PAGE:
Whether you are a new or an experienced parent, we’re likely all in the same boat of having to make at least one million decisions every single day.
Do I have time to go to the store before nap time?
Which laundry detergent won’t aggravate this rash?
Do I get out of bed before everyone wakes up or sleep just a little longer?
What on Earth will I make for dinner tonight that won’t get rejected by this tiny dictator?
Perhaps you’ve even contemplated the idea of what type of clothing your little creature should be wearing to keep them comfortable and their body safe.
Is organic cotton really better than conventional?
Making this decision is more than just an intentional, mindful purchasing choice that avoids feeding into fast fashion. It also impacts your wee one.
What is fast fashion, you ask?
Fast fashion is essentially the mass-production of trendy styles at the lowest prices possible. What’s wrong with that? I mean, it makes clothing more accessible in some ways, but there are ways to find fashionable clothing without breaking the bank if that’s your goal. Fast fashion is harmful because it is typically outsourced to countries where workers aren’t paid fairly, treated well, or kept safe. Fast fashion uses conventionally grown cotton or cheap synthetic fabrics that are not only harmful to the environment but can also be harmful to that sweet, sensitive baby skin that just so happens to be the largest organ in the body and sucking those chemicals into the bloodstream all day long.
We don’t want to ruin your breakfast with too many gnarly details about how detrimental fast fashion is to the environment, so just read these next few bullet points quickly to minimize the pain. “Just rip the bandaid off,” our parents once told us.
Why should you just say no to fast fashion? According to the UN Environment Programme:
- “Every second, the equivalent of one garbage truck of textiles is landfilled or burned.”
- “Washing clothes also releases half a million tonnes of microfibres into the ocean every year.”
- “Textile dyeing is the second-largest polluter of water globally, and it takes around 2,000 gallons of water to make a typical pair of jeans.”
- “The fashion industry produces 20 percent of global wastewater and 10 percent of global carbon emissions - more than all international flights and maritime shipping.”
Fast fashion is built into our lives at this point. And it creates a vicious cycle of buying cheaply made products, wearing them a few times, and then tossing them out. It creates a cycle where workers are put in unsafe and unfair conditions to produce our clothing. It supports supply chains that are not transparent about their processes, which allows all of this to continue in perpetuity.
Whew! So, back to the topic at hand.
Organic cotton versus conventional.
Some fast fashion brands have felt the pressure of needing to be more on the up-and-up with their business practices, but many don’t have to change anything because people keep spending their money with them. When it comes to purchasing organic cotton versus conventional, the first thing people tend to notice is the price.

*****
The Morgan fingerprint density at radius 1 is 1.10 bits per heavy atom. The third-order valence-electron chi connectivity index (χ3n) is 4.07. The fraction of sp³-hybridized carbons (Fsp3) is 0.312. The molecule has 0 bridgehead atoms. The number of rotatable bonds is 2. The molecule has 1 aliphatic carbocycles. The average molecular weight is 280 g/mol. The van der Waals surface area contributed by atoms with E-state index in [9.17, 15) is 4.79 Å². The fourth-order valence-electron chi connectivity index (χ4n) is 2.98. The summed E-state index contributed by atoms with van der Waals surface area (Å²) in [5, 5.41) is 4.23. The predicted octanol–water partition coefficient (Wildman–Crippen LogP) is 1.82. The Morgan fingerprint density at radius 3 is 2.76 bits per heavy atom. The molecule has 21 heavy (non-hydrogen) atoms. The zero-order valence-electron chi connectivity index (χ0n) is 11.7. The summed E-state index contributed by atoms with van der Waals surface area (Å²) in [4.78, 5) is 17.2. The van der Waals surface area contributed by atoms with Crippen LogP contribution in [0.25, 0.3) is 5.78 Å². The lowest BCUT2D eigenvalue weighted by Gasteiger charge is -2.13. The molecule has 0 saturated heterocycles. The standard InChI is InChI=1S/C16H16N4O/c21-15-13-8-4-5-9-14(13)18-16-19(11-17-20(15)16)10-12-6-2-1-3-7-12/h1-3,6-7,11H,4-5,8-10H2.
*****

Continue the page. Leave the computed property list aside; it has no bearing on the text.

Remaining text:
If you squawk at the price, that’s ok, but the good news is that organic cotton clothing becomes cheaper as more people demand it. No longer do you have to pay with your arms and your legs to clothe your baby (unless you really want to because, by golly, there are some cute, spendy, ethically-made baby clothes out there).
For today’s argument, we just want to fill you in on some truths about organic versus conventional cotton so that it can stay in your mind as you shop. You don’t have to be perfect because we all know that we carry enough of that perfectionist weight when it comes to being a parent. All you can do is educate yourself, make the best decisions possible within your capacity in any moment, and then be kind to yourself, knowing that you’re doing your best.
Organic Cotton Versus Conventional
So let’s take a look at some real-life stats to prove this argument that organic cotton truly is better than conventional (1).
It takes 48 gallons of water to create a conventional bodysuit versus the 4 gallons of water for its organic counterpart. For one bodysuit. That’s a lot of water!
It requires 1.3 megajoules of energy for conventionally grown cotton and less than 1 megajoule for organic to create one bodysuit. That's the difference between powering 1 home for an entire day vs. 2 whole days.
Now for greenhouse gas emissions (yikes!). A bodysuit that uses conventionally grown cotton creates 154 grams (!) of greenhouse gas emissions while its organic sibling 83 grams of emissions.
Both require energy to grow, to process, to manufacture, to ship, and so on. As one of the most chemically intense crops to grow, conventional cotton requires thousands of tons of synthetic pesticides and fertilizers that harm the health of farmers and people within the area, as well as shedding those chemicals into fruits, veggies, and food that people eat, as well as creating runoff into water systems.
No, thank you!
While organic cotton isn’t as popular as conventionally grown cotton, it’s working its way up thanks to the education of people like you and me and other major organizations and businesses who are willing to take a stand against the harm that conventionally-grown cotton can cause. When you choose organic cotton, you’re not only choosing a safer working environment and fair living wages for the people growing and processing the cotton (not to mention a healthier water system, among other benefits), but you’re also choosing the safer clothing option for your tiny human.
We’re all doing the best that we can. Trust your instincts and go easy on yourself!